I was born and initially grew up in Colorado where my family attended a Pentecostal/word of faith style church. I can remember the bare details of a church event on a halloween night where I nodded yes to the question of whether I wanted Jesus in my heart. I understood relatively little at that point in time, but I had been exposed to enough information about Jesus to convince me that anything involving Him was probably a good idea. My early ideas about God were formed more by listening to my parents read from the Bible every night. I think most parents read stories about Noah's ark and such to kids, but we just started in Genesis at some point so my earliest memories are of asking questions about the Mosaic law, and my first memory of anything approximating the fear of God was based on the mental image I had of Mt. Sinai covered in smoke while the whole people of Israel stood back and Moses alone went up to hear from God.

Unbeknownst to my parents, I suffered from a lot of guilt for a good part of my childhood. I was an over-achieving first-born child and given my context my desire to work for affirmation played itself out in the religious sphere quite strongly. I alternated between believing I was “more Christian” than my peers and suppressing the suggestion that I was a fake and really fell far short of who I needed to be. I channeled this angst mostly into Bible reading, and once I had started a daily pattern, there were time periods where I felt guilty for reading anything less than 6 chapters a day or for doing anything other than reading the Bible during recess.

I formed a friendship with one Catholic friend as I attended the non-denominational Christian grade school run by my church. I don't remember any discussions about theology, but respecting the lifestyle of him and his family, and seeing them cross themselves when praying over dinner unknowingly vaccinated me against any unproven negative statement I later heard about Catholics.

High School in Papua New Guinea

My family's move to Papua New Guinea via a year in Texas and Oklahoma shifted everything, ultimately for the better. My devotional life suffered significantly while in Texas, though. I'm not entirely sure why. The best theory I have right now is that I was afraid of God's demands at an emotionally vulnerable time. Most of the gap was unfortunately filled by television and computer games.

The move to Papua New Guinea presented a drastic enough change to push me solidly back into a Christian identity that I hadn't ever really abandoned. My faith undoubtedly matured during this time, and I benefitted considerably from the many positive examples of Christian discipleship I observed around me. During my sophomore year of high school, I went through a conversion process that thank God, allowed me to own my own faith in a way I hadn't before. At the center of it was an independent conclusion that I desperately needed help, and that the God who I wanted to please was the exact same God who everyone says came to save us despite the fact that we did nothing to deserve it.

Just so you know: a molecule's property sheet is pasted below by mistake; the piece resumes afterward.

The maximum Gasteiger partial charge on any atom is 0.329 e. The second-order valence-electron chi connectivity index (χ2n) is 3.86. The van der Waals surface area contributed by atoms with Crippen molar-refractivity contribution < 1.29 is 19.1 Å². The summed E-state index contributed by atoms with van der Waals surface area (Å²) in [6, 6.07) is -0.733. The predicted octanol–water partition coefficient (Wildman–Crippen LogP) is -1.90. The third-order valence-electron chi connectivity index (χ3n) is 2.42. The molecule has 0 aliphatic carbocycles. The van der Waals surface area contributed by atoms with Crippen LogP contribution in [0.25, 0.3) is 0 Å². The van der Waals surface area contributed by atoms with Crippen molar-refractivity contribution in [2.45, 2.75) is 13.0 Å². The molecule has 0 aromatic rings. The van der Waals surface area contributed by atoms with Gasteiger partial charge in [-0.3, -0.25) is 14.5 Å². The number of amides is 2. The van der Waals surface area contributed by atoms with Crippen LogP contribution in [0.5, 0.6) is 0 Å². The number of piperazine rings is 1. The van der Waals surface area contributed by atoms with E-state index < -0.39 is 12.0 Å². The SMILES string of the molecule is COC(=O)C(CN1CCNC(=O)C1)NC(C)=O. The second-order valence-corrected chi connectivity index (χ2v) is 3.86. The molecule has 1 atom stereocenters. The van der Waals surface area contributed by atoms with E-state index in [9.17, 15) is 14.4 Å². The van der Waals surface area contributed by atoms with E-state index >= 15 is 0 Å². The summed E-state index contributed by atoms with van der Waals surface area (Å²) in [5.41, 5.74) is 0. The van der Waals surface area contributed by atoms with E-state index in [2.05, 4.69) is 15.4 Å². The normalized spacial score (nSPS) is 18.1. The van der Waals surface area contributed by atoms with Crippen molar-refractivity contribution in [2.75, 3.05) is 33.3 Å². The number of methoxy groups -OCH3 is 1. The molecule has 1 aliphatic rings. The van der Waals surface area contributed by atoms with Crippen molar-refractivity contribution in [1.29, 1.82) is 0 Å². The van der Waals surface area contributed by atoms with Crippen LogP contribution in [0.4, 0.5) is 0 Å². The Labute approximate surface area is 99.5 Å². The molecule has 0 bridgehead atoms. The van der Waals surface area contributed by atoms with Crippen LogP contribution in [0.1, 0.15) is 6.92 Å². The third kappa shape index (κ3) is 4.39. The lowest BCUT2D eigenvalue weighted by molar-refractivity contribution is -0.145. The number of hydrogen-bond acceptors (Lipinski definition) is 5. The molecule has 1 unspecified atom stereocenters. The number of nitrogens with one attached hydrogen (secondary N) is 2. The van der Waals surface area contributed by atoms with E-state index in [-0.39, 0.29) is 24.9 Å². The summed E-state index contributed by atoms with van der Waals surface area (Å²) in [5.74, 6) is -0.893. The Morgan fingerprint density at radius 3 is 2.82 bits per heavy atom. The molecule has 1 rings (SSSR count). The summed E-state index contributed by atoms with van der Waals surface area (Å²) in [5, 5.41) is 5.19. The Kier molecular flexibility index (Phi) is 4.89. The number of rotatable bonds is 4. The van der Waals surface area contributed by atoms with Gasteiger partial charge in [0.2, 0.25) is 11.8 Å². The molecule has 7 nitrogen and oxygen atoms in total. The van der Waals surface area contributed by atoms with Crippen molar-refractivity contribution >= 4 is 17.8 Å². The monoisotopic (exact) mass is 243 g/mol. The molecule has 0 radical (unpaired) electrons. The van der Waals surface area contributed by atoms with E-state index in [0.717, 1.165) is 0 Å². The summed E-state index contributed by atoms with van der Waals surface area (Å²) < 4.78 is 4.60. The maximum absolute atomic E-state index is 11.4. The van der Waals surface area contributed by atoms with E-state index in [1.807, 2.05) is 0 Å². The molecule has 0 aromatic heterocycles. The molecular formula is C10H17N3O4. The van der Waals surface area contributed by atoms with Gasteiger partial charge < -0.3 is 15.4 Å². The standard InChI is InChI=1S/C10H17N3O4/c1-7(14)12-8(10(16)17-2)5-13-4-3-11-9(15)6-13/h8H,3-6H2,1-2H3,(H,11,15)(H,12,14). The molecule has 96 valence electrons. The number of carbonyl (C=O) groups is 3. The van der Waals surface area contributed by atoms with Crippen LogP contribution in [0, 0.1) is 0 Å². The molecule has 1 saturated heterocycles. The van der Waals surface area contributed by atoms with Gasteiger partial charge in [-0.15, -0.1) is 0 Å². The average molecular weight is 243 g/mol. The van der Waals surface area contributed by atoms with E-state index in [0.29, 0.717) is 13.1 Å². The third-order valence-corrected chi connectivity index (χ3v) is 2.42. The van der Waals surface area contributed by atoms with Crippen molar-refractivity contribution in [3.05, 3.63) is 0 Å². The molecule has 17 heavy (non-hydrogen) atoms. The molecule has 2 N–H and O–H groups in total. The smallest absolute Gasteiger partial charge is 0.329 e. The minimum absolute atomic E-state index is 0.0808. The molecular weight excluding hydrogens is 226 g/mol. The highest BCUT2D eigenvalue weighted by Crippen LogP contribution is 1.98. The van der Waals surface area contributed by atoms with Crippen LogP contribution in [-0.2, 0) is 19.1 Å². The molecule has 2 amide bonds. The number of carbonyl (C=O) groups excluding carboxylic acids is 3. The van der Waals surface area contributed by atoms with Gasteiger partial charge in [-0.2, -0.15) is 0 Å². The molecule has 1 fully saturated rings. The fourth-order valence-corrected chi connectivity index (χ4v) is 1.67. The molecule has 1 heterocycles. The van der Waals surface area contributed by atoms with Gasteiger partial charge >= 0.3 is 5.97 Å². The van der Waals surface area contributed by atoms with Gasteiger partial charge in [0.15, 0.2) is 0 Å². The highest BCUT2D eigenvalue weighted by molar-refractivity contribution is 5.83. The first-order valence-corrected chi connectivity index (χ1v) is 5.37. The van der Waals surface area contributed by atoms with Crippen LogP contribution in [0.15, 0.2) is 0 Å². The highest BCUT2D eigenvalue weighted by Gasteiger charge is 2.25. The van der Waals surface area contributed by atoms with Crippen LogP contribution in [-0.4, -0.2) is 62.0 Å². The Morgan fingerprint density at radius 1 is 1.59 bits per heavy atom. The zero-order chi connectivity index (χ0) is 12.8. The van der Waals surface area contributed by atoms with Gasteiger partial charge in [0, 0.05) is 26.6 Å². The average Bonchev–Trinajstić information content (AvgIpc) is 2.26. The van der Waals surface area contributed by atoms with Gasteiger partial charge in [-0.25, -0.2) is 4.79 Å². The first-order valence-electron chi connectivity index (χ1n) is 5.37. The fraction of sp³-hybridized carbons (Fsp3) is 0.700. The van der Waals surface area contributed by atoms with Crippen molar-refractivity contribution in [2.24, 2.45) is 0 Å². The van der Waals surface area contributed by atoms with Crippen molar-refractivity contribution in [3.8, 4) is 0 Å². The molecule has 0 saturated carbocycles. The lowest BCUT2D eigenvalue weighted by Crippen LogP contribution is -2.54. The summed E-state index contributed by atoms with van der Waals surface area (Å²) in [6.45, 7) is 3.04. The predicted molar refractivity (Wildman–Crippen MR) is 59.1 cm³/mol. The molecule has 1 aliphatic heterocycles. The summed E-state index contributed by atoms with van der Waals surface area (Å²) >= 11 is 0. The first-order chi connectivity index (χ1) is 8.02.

In a sense, I would say that the seeds of becoming Catholic were sown then (if not at the very beginning of this story). Once my faith was my own it was about interacting with Jesus more than it was about meeting societal expectations. Between that period and sometime roughly around the summer of 2009, I slowly but steadily crawled closer to the Church while remaining completely oblivious to the fact that that's what I was doing.

Daily Bible reading now started to feel more like eating and less like brushing my teeth (most of the time anyways). I felt free to engage with the Scriptures and follow what they seemed to say to me. I remember feeling like I was making a momentous discovery when I discovered passages of Scripture that challenged my conceptions of Christianity. There was a depth to the Gospel that I hadn't been aware of before, and I began to be nourished by the Gospels in a new way.

I also read a novel for class called “The Power and the Glory”. The story focuses on a persecuted Mexican “whiskey priest” who despite considerable personal sin continued to travel celebrating the Sacraments during a time of intense persecution of the Mexican Church. I was aware of the doctrine of transubstantiation, and like most evangelicals, thought it sounded pretty ridiculous. Still, I felt a connection to the Eucharistic piety described in the novel. That Christ would become physically present, through a very broken and sinful man for the benefit of impatient, dirty peasants resonated with what I knew of God's grace. Still, I had no trouble understanding such scenes as powerful metaphors, and have no memory of then even considering the possibility that the doctrine underlying such piety was actually true.

As the end of my time in high school and Ukarumpa neared, my confidence was high and I felt like God wanted me to go to college in a context where I could question and be questioned. I was so confident in the truth of the Christianity that I embraced that I thought only good could come of engaging in dialogue with anyone and everyone who came from a different perspective. Brown University seemed like the right place to find such challenges, and after the humbling and gratifying news that I was accepted, I decided to go.

College